Minor v. Social Security Administration Commissioner
ORDER granting 15 MOTION for Attorney Fees under EAJA filed by Frances M. Minor, Plaintiff is awarded Attorney Fees in the amount of $6,180.40 pursuant to the EAJA, 28U.S.C. § 2412. Signed by Honorable P. K. Holmes, III on March 7, 2017. (hnc)
IN THE UNITED STATES DISTRICT COURT
WESTERN DISTRICT OF ARKANSAS
FORT SMITH DIVISION
FRANCES M. MINOR
Civil No. 2:15-cv-02235
NANCY A. BERRYHILL
Commissioner, Social Security Administration
Pending now before this Court is Plaintiff’s Application for Attorney Fees Under the Equal
Access to Justice Act (“EAJA”). ECF No. 15.1 With this Motion, Plaintiff requests an EAJA award
of $6,180.40. Id. On March 3, 2017, Defendant responded to this Motion. ECF No. 17.
Frances M. Minor (“Plaintiff”) appealed to this Court from the Secretary of the Social Security
Administration’s (“SSA”) denial of her request for disability benefits. ECF No. 1. On January 27,
2017, Plaintiff’s case was remanded pursuant to sentence four of 42 U.S.C. § 405(g). ECF No. 14.
On February 27, 2017, Plaintiff filed the present Motion requesting an award of attorney’s fees
under the EAJA. ECF No 15. With this Motion, Plaintiff requests an award of attorney’s fees and
costs of $6,180.40. Id. This amount represents 4.80 attorney hours at an hourly rate of $187.00 for
work performed in 2015, 28.10 attorney hours at an hourly rate of $188.00 for work performed in
2016. Id. Defendant responded to this Motion on March 3, 2017 and only objects to Plaintiff’s
attorney’s request that the EAJA payment be made directly to him, instead of to Plaintiff. ECF No.
The docket numbers for this case are referenced by the designation “ECF. No.”
2. Applicable Law:
Pursuant to the EAJA, 28 U.S.C. § 2412(d)(1)(A), a court must award attorney's fees to a
prevailing social security claimant unless the Secretary’s position in denying benefits was substantially
justified. The Secretary has the burden of proving that the denial of benefits was substantially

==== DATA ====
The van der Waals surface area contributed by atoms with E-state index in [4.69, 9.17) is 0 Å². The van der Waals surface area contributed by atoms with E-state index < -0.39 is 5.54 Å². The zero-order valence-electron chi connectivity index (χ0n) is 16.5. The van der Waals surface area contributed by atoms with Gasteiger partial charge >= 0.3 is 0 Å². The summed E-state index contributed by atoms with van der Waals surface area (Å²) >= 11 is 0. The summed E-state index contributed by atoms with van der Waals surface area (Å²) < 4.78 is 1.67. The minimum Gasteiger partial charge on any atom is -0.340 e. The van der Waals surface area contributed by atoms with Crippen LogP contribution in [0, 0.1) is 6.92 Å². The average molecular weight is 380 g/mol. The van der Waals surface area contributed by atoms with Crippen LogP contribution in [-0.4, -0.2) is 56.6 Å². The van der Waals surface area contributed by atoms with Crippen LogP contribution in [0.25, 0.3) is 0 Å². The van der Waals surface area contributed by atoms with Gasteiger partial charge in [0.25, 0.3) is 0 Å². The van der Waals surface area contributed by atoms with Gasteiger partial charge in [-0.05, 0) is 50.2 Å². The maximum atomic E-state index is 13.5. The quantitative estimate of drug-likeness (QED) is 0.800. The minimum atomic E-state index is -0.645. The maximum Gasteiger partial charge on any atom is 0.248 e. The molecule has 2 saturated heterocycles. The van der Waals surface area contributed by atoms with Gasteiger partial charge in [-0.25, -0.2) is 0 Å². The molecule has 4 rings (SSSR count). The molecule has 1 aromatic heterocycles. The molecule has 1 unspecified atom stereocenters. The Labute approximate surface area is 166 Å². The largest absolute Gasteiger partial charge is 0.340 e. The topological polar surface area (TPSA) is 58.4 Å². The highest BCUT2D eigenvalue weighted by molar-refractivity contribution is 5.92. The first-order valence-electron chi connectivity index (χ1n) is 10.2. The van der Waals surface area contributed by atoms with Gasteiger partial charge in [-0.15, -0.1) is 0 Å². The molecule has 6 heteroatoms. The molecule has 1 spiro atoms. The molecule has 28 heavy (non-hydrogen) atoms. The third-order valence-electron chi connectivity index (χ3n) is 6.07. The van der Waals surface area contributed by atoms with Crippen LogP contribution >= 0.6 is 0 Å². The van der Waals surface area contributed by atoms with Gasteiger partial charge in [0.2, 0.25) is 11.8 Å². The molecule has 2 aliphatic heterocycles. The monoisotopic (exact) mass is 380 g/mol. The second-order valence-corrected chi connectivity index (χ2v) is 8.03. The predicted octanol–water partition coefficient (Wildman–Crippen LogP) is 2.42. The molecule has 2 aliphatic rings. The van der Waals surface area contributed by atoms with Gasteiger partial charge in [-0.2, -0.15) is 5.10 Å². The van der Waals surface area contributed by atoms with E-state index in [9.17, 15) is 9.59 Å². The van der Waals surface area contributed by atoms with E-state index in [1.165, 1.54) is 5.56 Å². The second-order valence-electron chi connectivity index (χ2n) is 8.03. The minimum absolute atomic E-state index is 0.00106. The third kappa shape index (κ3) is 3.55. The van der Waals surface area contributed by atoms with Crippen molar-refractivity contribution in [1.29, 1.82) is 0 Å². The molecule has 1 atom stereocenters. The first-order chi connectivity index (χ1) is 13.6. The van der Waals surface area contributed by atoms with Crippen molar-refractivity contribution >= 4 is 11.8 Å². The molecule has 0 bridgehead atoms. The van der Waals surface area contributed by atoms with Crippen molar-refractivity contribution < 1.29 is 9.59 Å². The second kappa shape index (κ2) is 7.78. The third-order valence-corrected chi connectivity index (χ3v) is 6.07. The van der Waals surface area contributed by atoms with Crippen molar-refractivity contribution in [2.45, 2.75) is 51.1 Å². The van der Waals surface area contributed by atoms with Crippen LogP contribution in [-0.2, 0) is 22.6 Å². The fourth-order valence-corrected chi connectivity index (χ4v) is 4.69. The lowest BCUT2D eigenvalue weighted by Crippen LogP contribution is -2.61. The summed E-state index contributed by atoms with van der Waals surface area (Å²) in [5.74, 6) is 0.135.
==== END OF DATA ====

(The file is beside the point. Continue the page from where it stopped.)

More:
justified. See Jackson v. Bowen, 807 F.2d 127, 128 (8th Cir.1986) (“The Secretary bears the burden
of proving that its position in the administrative and judicial proceedings below was substantially
justified”). An EAJA application also must be made within thirty days of a final judgment in an
action, See 28 U.S.C. § 2412(d)(1)(B), or within thirty days after the sixty day time for appeal has
expired. See Shalala v. Schaefer, 509 U.S. 292, 298 (1993).
An award of attorney’s fees under the EAJA is appropriate even though, at the conclusion of
the case, the plaintiff’s attorney may be authorized to charge and to collect a fee pursuant to 42 U.S.C.
§ 406(b)(1). Recovery of attorney’s fees under both the EAJA and 42 U.S.C. § 406(b)(1) was
specifically allowed when Congress amended the EAJA in 1985. See Gisbrecht v. Barnhart, 535 U.S.
789, 796 (2002) (citing Pub. L. No. 99-80, 99 Stat. 186 (1985)). The United States Supreme Court
stated that Congress harmonized an award of attorney’s fees under the EAJA and under 42 U.S.C. §
406(b)(1) as follows:
Fee awards may be made under both prescriptions [EAJA and 42 U.S.C. § 406(b)(1)],
but the claimant’s attorney must “refun[d] to the claimant the amount of the smaller
fee.”. . .“Thus, an EAJA award offsets an award under Section 406(b), so that the
[amount of total past-due benefits the claimant actually receives] will be increased by
the . . . EAJA award up to the point the claimant receives 100 percent of the past-due